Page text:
The influence of “vintage” has all but taken over the modern watch market. Remakes have evolved from upsized modern interpretations to more faithful reproductions, while novel designs often simply look “retro.” The nostalgia associated with classic designs and a historic name seems to resonate with consumers and shows no signs of slowing down.
As this trend matures, however, something interesting is happening: in addition to reissued models, entire watch brands themselves are being “reissued.” That is, brand names that were prominent in decades past but have since faded or disappeared entirely are being resurrected.
Each has a different story and different approach to watchmaking, but many were victims of the quartz crisis. Now, often under new ownership that has purchased the rights to names, designs and even technologies, the business model commonly looks a lot like that of many microbrands, and often includes the use of crowdfunding. What ties them all together is that they’re riding the wave of nostalgia and general enthusiasm for things analog and patinated. Below are some notable revitalized brands worth keeping an eye on.
Ollech & Wajs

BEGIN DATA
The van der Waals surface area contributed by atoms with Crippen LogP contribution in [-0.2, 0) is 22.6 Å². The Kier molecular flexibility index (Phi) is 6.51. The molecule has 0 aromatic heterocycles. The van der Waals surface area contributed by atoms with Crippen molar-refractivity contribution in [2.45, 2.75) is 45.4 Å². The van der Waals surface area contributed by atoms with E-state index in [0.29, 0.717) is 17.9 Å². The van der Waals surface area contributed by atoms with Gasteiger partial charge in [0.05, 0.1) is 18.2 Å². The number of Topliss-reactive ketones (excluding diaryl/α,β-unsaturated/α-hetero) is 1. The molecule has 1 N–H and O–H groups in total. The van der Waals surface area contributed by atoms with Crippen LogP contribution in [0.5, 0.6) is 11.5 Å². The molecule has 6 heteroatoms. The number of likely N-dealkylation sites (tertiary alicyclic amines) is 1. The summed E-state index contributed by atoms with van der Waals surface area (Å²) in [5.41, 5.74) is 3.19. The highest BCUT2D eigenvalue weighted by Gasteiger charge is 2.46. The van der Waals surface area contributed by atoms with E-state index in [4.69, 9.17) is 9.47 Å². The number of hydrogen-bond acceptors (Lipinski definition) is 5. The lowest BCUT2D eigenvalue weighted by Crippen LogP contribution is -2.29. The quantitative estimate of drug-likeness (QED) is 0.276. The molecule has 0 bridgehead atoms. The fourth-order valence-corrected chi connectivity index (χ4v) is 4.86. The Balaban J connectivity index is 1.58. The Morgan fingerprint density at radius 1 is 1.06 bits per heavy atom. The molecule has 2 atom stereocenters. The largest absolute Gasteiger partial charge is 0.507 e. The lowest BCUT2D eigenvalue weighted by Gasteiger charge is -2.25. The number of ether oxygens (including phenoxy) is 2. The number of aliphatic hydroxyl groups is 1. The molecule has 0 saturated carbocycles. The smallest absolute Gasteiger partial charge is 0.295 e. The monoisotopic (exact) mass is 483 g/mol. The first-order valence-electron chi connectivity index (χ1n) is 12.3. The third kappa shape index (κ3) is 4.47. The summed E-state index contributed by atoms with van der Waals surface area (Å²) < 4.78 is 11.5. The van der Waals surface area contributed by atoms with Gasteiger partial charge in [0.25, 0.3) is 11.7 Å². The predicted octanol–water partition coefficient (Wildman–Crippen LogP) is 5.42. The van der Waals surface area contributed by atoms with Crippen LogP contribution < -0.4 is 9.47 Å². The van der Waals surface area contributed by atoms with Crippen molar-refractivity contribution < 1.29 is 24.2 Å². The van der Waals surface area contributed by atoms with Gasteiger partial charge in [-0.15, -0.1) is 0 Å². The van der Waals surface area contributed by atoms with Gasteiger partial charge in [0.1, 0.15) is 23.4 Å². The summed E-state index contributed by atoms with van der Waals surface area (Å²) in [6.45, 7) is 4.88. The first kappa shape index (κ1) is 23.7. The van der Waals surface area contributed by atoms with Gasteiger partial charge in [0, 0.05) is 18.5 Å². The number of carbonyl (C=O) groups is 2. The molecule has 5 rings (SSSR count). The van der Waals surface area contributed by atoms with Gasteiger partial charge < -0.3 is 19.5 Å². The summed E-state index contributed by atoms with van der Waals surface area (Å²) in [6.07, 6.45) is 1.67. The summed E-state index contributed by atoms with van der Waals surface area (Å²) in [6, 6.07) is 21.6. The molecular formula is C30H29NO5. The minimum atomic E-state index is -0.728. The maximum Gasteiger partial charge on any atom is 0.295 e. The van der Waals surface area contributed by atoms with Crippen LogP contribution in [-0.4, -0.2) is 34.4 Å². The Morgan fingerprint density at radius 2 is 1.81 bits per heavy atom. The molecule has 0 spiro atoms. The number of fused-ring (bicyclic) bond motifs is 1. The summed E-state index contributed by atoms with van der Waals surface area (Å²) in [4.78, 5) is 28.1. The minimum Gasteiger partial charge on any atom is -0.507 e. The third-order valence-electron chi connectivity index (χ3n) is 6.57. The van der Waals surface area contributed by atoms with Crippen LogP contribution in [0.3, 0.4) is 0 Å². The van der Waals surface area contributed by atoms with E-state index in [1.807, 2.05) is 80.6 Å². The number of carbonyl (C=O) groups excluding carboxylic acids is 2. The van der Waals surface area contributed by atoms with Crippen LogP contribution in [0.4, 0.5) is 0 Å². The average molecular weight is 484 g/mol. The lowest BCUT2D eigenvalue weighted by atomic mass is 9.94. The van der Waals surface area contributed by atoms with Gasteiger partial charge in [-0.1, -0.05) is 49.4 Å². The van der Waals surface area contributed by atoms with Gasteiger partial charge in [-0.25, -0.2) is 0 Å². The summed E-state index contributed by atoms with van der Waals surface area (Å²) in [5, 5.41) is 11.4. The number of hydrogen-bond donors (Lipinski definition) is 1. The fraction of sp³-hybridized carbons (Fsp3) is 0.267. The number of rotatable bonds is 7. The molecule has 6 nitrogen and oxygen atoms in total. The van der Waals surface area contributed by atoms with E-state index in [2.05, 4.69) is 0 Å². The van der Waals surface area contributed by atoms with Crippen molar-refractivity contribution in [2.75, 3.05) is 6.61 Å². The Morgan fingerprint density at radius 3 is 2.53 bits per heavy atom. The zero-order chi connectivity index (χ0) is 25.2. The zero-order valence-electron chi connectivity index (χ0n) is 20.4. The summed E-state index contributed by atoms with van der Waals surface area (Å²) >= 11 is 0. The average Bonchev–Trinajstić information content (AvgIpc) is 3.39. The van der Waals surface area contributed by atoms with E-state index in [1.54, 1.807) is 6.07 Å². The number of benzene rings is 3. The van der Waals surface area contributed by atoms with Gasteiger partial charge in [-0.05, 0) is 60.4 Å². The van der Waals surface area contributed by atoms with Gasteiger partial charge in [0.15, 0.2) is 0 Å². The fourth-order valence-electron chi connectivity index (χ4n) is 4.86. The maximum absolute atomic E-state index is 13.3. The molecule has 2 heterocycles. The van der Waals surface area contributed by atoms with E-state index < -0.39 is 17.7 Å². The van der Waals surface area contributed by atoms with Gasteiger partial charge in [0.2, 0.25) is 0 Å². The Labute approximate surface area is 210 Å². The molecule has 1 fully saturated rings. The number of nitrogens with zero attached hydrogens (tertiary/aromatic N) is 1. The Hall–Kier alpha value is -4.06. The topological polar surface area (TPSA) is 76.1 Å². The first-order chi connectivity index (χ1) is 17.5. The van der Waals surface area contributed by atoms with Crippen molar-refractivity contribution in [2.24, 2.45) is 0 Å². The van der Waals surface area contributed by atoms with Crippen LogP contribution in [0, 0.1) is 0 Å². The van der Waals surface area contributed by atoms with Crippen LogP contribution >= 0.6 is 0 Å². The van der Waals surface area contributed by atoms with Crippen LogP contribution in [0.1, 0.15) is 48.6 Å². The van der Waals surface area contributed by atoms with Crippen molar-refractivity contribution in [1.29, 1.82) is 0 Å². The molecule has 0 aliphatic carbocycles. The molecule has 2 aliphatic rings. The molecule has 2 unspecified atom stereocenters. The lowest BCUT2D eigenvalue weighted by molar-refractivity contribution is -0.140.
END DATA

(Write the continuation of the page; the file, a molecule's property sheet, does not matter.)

Ollech & Wajs is an interesting example because the tool watches produced under this name were relatively obscure to begin with even among vintage collectors. Further, modern O&W has taken an interesting approach by not making exact replicas of its vintage models, but instead making fresh designs that draw on the brand’s back catalog and influences. The P-104, for example, is a charming pilot watch and was among the first models from the brand under its current management.
Notable Model: P-104 S
Yema never stopped producing watches, but its Heritage collection revived interest in the brand with the reintroduction of the Superman model. Now, Yema represents a modest resurgence of French watchmaking. The modern Superman dive watch is almost a one-to-one reproduction of a model from 1963, with a quirky bezel-locking mechanism that makes it stand out from the crowd. Its popularity has given rise to a collection of Superman dive watches, but other Heritage pieces like the Yachtingraf and Speedgraf are worth checking out as well.
Notable Model: Superman Heritage
While Le Jour was originally the name under which Yema watches were distributed in the U.S. market, the brand is independent today, and is perhaps making some of the most modern-looking watches on this list while still incorporating clear nods to its past. Take the new Hammerhead: it’s got clear 70s influence but feels simultaneously modern and sporty, especially considering its 42mm-wide case. With prices and specs like those of a microbrand, Le Jour offers strong value and unique character.
Notable Model: Hammerhead
Nivada is a relatively well known name among vintage watch hunters for its midcentury tool watches and chronographs. And the newly resurrected brand isn’t beating around the bush, with a stated mission of simply bringing back its most popular vintage models. They debuted with the 39mm Chronomaster chronograph, which looks almost like an actual vintage model, but is fully modern in its construction, materials and movement. You just can’t argue with its thoroughly retro feel.
Notable Model: Chronomaster
Le Forban Sécurité Mer